PH standard agrees with BSC that delivering all the heating with the ventilation system may be overly restrictive, so this is not a requirement. Some use supplementary electric heat, while others use recirculating forced air systems. However, the peak load may not be as restrictive as it seems. Due to superlative envelope design, even light-construction passive houses experience negligible drops in temperature during unmet load hours. For this reason peak loads are calculated over a full 24-hour cycle, which means not only a less severe outdoor temperature, but also the use of that day’s internal and solar gains to offset the load. This makes a big difference. For a current project in Syracuse, the 24-hour average temperature, used in place of ASHRAE 99.6% temperature, results in a 15% peak load reduction. Combining this with useful internal and solar gains leads to a total reduction of 38%.
Secondary requirements include maximum window U-values and minimum heat recovery efficiency. Both of these requirements have been relaxed somewhat in North America due to the scarcity of products that meet these requirements. We suggest that a key contribution of the PH standard in Germany is the market stimulation for dozens of innovative products – including low U-value, airtight windows and doors; very efficient HRVs/ERVs; combination mechanical systems; home run small diameter flexible duct work; excellent air tightness products; and more – to serve the demand created by the PH standard. It’s worth noting that the PH standard for efficient ventilation includes both thermal and electrical efficiency, and only one product in North America meets these standards.
The most significant BSC misunderstanding of the PH standard for the purposes of comparing PHs to US houses is the PH method for calculating floor area. It uses a German standard procedure for “Treated Floor Area.” It’s the area inside the exterior walls, less interior walls and staircases as well as columns over a certain size; and also less 40% for secondary spaces such as storage, mechanical rooms and basements. In the case that BSC references, a raised ranch, we believe that PH would count all the finished conditioned basement area at 100% since it would have normal light and ventilation, but mechanical and storage spaces would be counted at 60%. The result is that the BSC 25 x 40 raised ranch would likely count at about 1,600 sf instead of the 2,000 sf that is based on exterior dimensions. This will be significant in the following comparison, as we compare the total energy of the BSC house (by BSC’s own estimate) with its requisite performance to meet PH standard.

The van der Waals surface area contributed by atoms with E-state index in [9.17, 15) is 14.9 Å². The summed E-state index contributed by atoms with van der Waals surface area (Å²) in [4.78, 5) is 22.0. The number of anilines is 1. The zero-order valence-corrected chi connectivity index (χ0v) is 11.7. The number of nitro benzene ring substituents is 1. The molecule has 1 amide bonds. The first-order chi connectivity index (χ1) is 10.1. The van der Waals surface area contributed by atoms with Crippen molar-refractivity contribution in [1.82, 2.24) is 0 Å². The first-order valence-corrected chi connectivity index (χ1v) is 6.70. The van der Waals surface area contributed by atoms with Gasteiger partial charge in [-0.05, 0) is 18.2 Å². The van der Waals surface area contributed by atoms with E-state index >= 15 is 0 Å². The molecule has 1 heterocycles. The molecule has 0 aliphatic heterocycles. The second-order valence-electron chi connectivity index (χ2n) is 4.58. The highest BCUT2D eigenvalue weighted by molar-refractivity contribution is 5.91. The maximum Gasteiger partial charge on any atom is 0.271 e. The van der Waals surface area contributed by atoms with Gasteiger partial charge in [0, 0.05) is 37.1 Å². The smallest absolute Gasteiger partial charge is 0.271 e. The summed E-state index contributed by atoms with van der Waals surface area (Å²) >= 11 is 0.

Dimensions to outside of framing: 25′ x 40′
U.S. floor area: 2,000 sf
6” envelope thickness upper level (to outside of 2×6 frame): 24 * 39 = 936 sf
12” envelope wall thickness lower level (concrete + foam): 23 * 38 = 874 sf
Interior floor area: 1,810 sf
Less stairwell, 50 sf per floor: -100 sf
Less 40% of mechanical and storage space @150 sf: -60 sf
Less partitions, 4.5” @ 150 ft length: -56 sf
Treated Floor Area (Passive House): 1594 sf = 148 m2
Passive House originates in a specific heating energy demand reduction strategy aimed at cost effectiveness, and the Passive House Planning Package software reflects that. However, PHPP calculates cooling loads as well, and has a useful feature which informs the modeler what percentage of the time the building will overheat in the absence of any mechanical cooling. There are sophisticated natural ventilation worksheets in PHPP and detailed shading analysis which help the designer to minimize the cooling load before mechanical cooling is applied. Similarly, there are detailed worksheets to analyze lighting, appliance, and mechanical parasitic loads.
BSC is correct that PH includes the analysis of thermal bridges. This is because the measured energy use of the early PH’s exceeded the modeled energy use, and the PH scientists learned that bridging – in a truly superior envelope – can result in significantly higher conduction loss percentages than in a typical building. Although 2D heat transfer analysis is often done in the US, we think that the formalization of thermal bridging calculation into the PHPP and the extensive cataloging of thermal bridging coefficients for construction details is another PH contribution to North American designers’ understanding of how energy moves in buildings.